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New England Youth Theatre

A small theatre realizes a big dream

neytOn a cold night in 1996, Stephen Stearns and fellow professional clown Peter Gould, of Vermont‘s famous comedy duo Gould & Stearns, stood looking at a derelict truck repair center on a corner lot two blocks from the lighted streets of Brattleboro‘s downtown. Putting their heads together, they hatched a dream: To turn the property into a vibrant arts center.

Two years later, Stephen started New England Youth Theatre in a church basement, with 35 kids and a delightful production of A Midsummer Night’s Dream. Later, NEYT was housed in a small black box* theatre created out of the wreckage of a former Chinese restaurant. Soon every performance was sold out as area audiences discovered the incredible talent, energy and creativity coming out of the little theatre on Main Street. As NEYT‘s reputation grew, so did the number of kids who wanted to get involved.

By 2004 it was obvious NEYT would need a larger home. Stephen and Peter thought again of the rundown truck depot on the corner of Flat and Elm Streets. Stephen brought a number of supporters to the site and standing amidst the abandoned machinery he challenged the group to envision a wonderful theatre building. Over the next 18 months NEYT found over 1,000 people and businesses that agreed—and gave generously to help the dream become a reality.

In December of 2006, NEYT performed its last show at the old theatre on Main Street, and actors and audience members picked up the chairs and paraded down Flat Street to the new location. By January of 2007 the building was finished, and classes had moved in.

NEYT is unusual in the ”children‘s theatre” world, in that rather than being about adults putting on plays for children, it is a theatre where all the plays are performed and produced by kids. Founded on the philosophy that children can run their own theatre with the guidance of professionals, children are not only on the stage, but also running the light and sound booth, creating in the costume shop, and working in the wings.

Offering acting classes, summer theatre intensives, a theatre design and production program, and the opportunity to be in over a dozen shows a year, NEYT strikes a chord with many area youth. As one student said, ”At NEYT there is always something new to get involved in, and I like the down times, too, when I can hang out with my cast mates and everyone becomes friends.’

NEYT‘s mission includes providing opportunities for children of all abilities—including those who want to pursue a professional theatre career and those who are simply there to have fun. Many parents realize that NEYT‘s strength lies in providing a safe, creative, supportive social atmosphere where older students are positive role models. One recent graduate said, ”At NEYT I learned how to be confident, not just in pretending to be other people, but in being myself.” NEYT‘s Theatre Adventure Program offers classes and productions for children with developmental disabilities and, in a unique twist, welcomes a few typically developing peers not just as mentors but as full participants.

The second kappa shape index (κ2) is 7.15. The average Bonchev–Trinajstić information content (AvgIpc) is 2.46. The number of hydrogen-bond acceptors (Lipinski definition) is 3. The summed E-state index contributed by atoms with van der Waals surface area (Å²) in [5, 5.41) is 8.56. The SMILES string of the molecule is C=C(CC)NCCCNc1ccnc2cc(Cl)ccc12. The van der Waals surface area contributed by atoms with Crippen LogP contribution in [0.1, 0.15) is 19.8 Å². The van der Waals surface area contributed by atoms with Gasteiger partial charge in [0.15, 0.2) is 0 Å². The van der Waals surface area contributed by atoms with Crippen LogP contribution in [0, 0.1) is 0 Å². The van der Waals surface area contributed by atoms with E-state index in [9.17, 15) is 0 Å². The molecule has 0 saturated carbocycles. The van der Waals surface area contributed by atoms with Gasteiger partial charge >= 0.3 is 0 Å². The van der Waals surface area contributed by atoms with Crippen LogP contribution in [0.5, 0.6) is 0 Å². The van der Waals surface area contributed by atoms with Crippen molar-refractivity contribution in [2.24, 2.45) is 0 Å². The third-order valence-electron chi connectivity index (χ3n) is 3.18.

With a mentor program for promising student leaders and an AcTour program that trains students in the use of theatre to engage peers on topics such as risky behavior, racism and bullying, NEYT students learn skills they can use in their schools and larger communities. As Stephen says, NEYT gives kids the chance to shoulder big responsibility, and when given the opportunity they rise to the challenge.

Even after they graduate, NEYT‘s alumni continue to carry on the lessons they have learned. Some work with disadvantaged youth in inner city neighborhoods or developing parts of the world. Many return to NEYT in the summer to teach and direct. Graduates are accepted into prestigious schools and professional theatre programs in NYC and across the country.

Although students sometimes talk nostalgically about the original theatre on Main Street, everyone recognizes the hugely significant advancement in NEYT programs made possible by the new theatre. With a 12,000 sq. ft. building containing a large stage, seating for 150, a technical booth, lighting grid, costume loft, set shop, green room and three classrooms, lobby and box office, NEYT has been able to expand all its programs and greatly increase the technical aspects  of productions. NEYT even held its first annual weeklong ”Salmagundi” theatre festival, in May 2009, inviting theatre professionals to come to Brattleboro and teach classes to the community at large at NEYT.

A dream come true for NEYT, the theatre is also a dream come true for the tri-state area. When not in use by NEYT, the building is used extensively by outside artists and has hosted
concerts, dance performances, film festivals, world premier play performances, lectures, art shows and more.

It took the vision of two highly creative souls and a lot of hard work on the part of many, but the theatre on Flat Street stands as a proud testament to Brattleboro‘s love of the arts.

*The black box theater (or experimental theatre) is a relatively recent innovation, consisting of a simple, somewhat unadorned performance space, usually a large square room with black walls and a flat floor.

Upcoming Shows at NEYT

  • Cinderella at the Ball Game
  • Picasso at the Lapin Agile
  • Theatre Adventure Program
  • Willy Wonka, Gala night: Dec. 18
  • Dates/times: neyt.org

NEYT Founder & Artistic Director Stephen Stearns (left) with Peter Gould. Together they make up Gould & Stearns, The Clown Jewels of Vermont, and have toured to 42 states and five foreign countries. Their play, A Peasant of El Salvador, has won several national awards including the Denver Global Peace and Justice Award. Don‘t miss the Gould & Stearns 30th Anniversary performances at NEYT May 7-8, 2010.

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